The other night my husband and I were watching an old re-run episode of How I Met Your Mother, and it reminded me of a discussion my friends and I had following the show's finale. For those who didn't watch the series or it's conclusion, the CBS comedy went out with a controversial ending that split their fan base between those who found it fitting, and those who thought it was THE WORST THING EVER. (In case you couldn't guess, I'm one of the latter.)
[To be clear, this post really isn't about a TV series. It's about author accountability and what that means. And it'll be a little long-winded.]
You see, when my friend Andy and I were discussing the HIMYM final (read "discussing" as a euphemism for heatedly debating), he asked me if I thought the show's creators should be held accountable to the audience they both thrilled and pissed off. As one of the "pissed off", my immediate thought was . . . of course! Of course they should cater to my every whim. And if there are other fans that disagree with me, too bad.
But you can see how this idea of accountability is both fascinating and debatable. The assumption is that authors are held accountable to either A) their artistic vision, or B) their audience. And sometimes they simply don't agree.
Let's take a look at the Divergent novels for example. This series spent a great deal of time in the limelight last year due to the release of the first movie adaptation and the final book of the trilogy, Allegiant. [SPOILERS ahead] I'll admit that I never read Allegiant, but it would be hard to miss the uproar that followed it's release. Audiences were outraged when the series' protagonist was killed off, so much so that author Veronica Roth spoke out defending her choices.
In some ways I understand her decision. I too have become disillusioned with the YA market spitting out a surfeit of teen love stories set against post-apocalyptic or "dystopian" backgrounds. Inevitably both partners make it through war and turmoil with nary a scratch, only to be reunited with their "true love" and live happily ever after. This is neither realistic, nor original. So I can't really blame Roth for taking a more George R. R. Martin-esque approach and bumping off at least one of the lovebirds.
On the other hand, she's chosen to write for a mass market that doesn't really want reality or, some might argue, originality. They want the war and devastation, followed by the predictable happy ending. So it's not shocking that her audience took exception to her more maudlin conclusion. So the question remains, should Roth have been accountable to the audience that stuck with her through three novels, or herself?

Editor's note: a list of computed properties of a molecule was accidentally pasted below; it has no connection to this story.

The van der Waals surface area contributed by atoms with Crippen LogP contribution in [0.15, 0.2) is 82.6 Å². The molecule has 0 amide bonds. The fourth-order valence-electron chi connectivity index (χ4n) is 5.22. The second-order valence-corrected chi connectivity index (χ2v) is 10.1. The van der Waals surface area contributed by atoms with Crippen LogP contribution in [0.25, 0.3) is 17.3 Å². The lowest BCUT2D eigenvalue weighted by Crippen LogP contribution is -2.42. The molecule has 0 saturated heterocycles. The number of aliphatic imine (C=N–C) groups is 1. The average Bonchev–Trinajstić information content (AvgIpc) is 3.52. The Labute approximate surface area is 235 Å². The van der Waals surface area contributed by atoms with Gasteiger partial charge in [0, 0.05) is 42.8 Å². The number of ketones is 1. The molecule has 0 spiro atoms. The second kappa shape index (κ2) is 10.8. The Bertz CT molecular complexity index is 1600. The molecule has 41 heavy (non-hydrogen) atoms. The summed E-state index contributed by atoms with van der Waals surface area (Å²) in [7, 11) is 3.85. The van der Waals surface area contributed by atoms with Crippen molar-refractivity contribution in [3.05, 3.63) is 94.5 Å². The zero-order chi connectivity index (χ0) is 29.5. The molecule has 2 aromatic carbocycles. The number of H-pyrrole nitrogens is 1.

[More SPOILERS ahead] Last February, seven years after the release of the final chapter in the Harry Potter series, J. K. Rowling made the somewhat shocking statement that she shouldn't have written Ron and Hermione ending up together; that this decision was a reflection of her own wish fulfillment rather than remaining faithful to the characters' development. I have to say, I found this statement quite distressing. Not because I don't understand a writer's desire to hold onto one of their "little darlings" as they say -- that's a struggle I am quite familiar with. But rather because I've read the novels countless times, listened to the audio books so often I wore out my discs, and I simply can't imagine a world in which Ron and Hermione didn't end up together. I could say the same of Harry and Ginny (for those who might argue a Harry/Hermione match-up). She spent seven books setting up the future depicted in the series' epilogue, and to write it otherwise would have felt incohesive. In the case of Harry Potter, I'm thankful Rowling followed through on her own wish fulfillment. I'd bet the majority of her audience, like me, shared that same wish. And hey, who's to says an author can't be considered among the audience of their own work? Write first for yourself they always say.
In this case, I'd argue that J. K. Rowling remains accountable to her audience rather than her own artistic vision (in which a more "realistic" Ron and Hermione don't wind up together). How I Met Your Mother, on the other hand, suffers in from the writers' refusal to stray from the ending they scripted back in season one. Sure, if the show had ended earlier it might have made sense. But once the audience was finally introduced to the mother character and had the chance to fall in love with her, the original ending no longer fit with the arch of the show. In other words, this is a situation in which the "author" might have been better off listening to audience opinion rather than chaining themselves to their outdated artistic vision. In my humble opinion.
So one has to wonder then what's the better choice? Artistic vision, or audience approval? It's a complicated issue, and one which lack a definitive answer. In the end I believe that authors should ultimately stay true to the work itself. Ron and Hermione end up together not because audiences prefer it that way, but because the relationship built over the seven novels leads them there. Ted and Robin should go their separate ways because after ten seasons of trial and error, they realize they still want different things and found love with other people. And as for Allegiant, well, who knows. I probably won't get around to reading that one.
As for my own work, I'll do my best to remain flexible with my artistic vision and follow the story where it leads me.